So what should you do?
Here is my updated advice for MOOC students in the brave new world of no free certificates.
Get certificates for some, but not all of your courses
If you’re only planning to take a few courses, you may want to get certificates for all of them. But if you’re taking many courses, be selective and choose just a few courses for which you’ll seek certificates. People’s eyes tend to glaze over after looking at about 5 certificates. Once you’ve demonstrated with a small number of certificates that you are capable of succeeding in online courses, you can more easily make the case that you’ve completed other valuable course work for which you didn’t seek certification.
Think in terms of skill sets
Rather than acquiring a random set of certificates for courses that bear no relationship to one another, use your certificates to demonstrate mastery of a skill set. Five intro-level certificates on different subjects are far less impressive than certificates for a series of five courses that build towards mastery. You might want to rely on specializations or series put together by the MOOC providers, or design your own course series.
Pair certificates with work examples in your portfolio
A powerful way to boost the value of any single certificate is to present the certificate alongside examples of the work you have done as a result of your coursework. Increasingly, portfolios are valued more highly than resumes. When you present evidence of your abilities next to your certificates, you make a compelling case that your education means something. The portfolio feature on No-Pay MBA is set up this way for a reason! Choose certificates that you can back up with a tangible project, whether or not you complete the project as part of the course itself.
Use loss aversion to your advantage
People who purchase certificates tend to finish their courses at a much higher rate than those who don’t. There are many reasons why this might be the case; perhaps those people who paid for certificates were more motivated or committed to the course to begin with. But there is also a robust literature in psychology to suggest that people don’t like to pay for something and then not get full value from it, whether or not there is any chance for the money to be refunded. Anecdotally, many MOOC students have commented on this blog that paying for certificates helps keep them motivated. Therefore, if there is a course you really want to take but are worried you might have difficulty finishing, that is precisely the course certificate you should be paying for.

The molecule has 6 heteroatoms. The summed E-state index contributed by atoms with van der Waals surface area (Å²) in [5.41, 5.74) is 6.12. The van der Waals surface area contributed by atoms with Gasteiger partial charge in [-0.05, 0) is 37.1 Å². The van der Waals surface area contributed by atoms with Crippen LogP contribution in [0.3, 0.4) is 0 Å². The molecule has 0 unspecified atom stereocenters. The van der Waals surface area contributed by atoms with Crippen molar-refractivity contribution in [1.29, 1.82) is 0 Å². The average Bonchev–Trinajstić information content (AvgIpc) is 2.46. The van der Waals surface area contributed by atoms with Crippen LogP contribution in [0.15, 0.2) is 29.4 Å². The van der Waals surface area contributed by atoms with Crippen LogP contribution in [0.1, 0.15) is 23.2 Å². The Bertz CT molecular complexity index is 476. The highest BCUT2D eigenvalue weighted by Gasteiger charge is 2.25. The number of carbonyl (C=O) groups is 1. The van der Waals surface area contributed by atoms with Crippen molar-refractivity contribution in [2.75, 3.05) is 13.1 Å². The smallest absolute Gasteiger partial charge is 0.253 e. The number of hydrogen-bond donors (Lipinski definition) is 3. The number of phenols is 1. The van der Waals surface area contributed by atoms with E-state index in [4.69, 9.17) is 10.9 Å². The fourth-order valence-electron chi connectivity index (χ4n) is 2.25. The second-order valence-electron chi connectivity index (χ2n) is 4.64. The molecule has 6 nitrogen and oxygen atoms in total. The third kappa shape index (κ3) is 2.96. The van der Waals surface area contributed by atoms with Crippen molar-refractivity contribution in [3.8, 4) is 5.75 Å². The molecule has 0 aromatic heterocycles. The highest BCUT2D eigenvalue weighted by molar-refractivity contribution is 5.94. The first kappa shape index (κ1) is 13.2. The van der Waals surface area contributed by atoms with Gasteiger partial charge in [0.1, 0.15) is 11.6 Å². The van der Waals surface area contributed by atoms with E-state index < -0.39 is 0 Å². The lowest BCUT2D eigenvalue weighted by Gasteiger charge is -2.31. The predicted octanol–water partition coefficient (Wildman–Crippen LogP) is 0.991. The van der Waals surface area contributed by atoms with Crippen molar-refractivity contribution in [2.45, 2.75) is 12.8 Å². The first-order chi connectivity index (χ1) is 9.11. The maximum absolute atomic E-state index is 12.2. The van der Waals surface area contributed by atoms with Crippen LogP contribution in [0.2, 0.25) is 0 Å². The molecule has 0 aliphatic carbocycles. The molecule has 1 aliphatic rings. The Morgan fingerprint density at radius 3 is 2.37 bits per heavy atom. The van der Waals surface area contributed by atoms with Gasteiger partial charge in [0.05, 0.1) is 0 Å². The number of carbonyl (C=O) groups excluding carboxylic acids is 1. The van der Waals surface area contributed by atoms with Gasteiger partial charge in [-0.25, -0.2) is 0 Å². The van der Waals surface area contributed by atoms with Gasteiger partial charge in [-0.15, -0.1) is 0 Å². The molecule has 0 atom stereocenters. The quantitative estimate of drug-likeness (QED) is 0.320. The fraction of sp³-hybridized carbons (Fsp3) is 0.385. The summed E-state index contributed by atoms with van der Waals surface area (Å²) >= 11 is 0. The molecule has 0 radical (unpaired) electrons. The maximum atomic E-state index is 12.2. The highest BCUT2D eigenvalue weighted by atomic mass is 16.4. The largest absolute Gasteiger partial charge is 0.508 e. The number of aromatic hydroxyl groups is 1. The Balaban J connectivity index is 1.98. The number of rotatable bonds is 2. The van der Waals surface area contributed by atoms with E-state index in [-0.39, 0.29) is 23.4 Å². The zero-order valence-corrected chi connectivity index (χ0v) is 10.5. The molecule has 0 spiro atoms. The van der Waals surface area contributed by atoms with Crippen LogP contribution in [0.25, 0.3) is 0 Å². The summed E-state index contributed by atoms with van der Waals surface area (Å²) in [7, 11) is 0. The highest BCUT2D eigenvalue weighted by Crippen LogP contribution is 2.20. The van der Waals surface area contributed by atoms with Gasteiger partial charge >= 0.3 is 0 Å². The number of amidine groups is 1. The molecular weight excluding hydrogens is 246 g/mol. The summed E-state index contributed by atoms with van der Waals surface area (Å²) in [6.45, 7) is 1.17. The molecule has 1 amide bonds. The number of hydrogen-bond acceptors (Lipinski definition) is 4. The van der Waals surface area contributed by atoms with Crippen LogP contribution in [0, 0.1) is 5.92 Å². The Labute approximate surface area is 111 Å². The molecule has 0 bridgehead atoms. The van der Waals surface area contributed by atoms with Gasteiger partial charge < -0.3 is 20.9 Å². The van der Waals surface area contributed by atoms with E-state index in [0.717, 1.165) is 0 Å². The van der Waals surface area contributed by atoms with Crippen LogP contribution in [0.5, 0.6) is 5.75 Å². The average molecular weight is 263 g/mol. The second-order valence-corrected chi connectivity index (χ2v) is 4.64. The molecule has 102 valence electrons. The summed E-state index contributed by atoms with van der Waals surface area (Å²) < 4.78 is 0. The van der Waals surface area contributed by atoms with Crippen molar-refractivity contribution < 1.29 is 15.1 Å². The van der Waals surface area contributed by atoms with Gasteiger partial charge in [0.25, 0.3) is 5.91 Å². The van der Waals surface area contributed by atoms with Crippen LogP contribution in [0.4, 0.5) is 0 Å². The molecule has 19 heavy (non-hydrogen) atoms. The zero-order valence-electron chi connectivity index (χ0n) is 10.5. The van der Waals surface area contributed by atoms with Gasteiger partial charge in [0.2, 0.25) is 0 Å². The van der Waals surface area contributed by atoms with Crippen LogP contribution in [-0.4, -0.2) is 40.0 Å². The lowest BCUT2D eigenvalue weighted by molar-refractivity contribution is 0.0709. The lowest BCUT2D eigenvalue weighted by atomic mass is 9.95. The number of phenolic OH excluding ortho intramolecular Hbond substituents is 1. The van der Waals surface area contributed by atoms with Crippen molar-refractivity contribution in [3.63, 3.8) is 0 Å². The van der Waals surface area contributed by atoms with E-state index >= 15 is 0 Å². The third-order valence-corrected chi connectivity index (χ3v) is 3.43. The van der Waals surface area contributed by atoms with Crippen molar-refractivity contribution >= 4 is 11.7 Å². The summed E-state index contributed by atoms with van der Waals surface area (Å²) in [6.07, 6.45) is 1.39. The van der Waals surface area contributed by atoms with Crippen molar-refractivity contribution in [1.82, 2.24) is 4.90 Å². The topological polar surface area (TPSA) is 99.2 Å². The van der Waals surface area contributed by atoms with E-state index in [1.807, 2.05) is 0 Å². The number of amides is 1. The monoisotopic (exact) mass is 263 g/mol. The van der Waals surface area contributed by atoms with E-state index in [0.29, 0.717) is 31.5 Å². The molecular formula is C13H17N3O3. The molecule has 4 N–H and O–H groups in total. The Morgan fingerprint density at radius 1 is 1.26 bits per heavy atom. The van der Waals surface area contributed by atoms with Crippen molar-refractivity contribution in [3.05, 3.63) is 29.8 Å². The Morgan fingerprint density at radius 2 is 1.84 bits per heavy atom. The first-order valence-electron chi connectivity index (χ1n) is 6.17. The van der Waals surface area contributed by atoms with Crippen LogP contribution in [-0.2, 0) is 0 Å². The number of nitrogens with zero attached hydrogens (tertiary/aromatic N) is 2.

Explore alternative payment arrangements
Coursera offers financial aid to students who make a compelling case that they need help to pay for their courses. Another strategy is to approach your current employer to find out if they would be willing to provide training to you in MOOC form. Fifty or $100 is not a lot of cash when compared to other methods of employee training. Your employer may also be impressed by your initiative, especially if you can tie your proposed course of study to tangible outcomes that benefit the company.
My last blog post on this topic generated a lot of discussion about the value of certificates. If you’ve been following the conversation, or if you’re new on this site, let’s hear your take. Do you pay for verified MOOC certificates?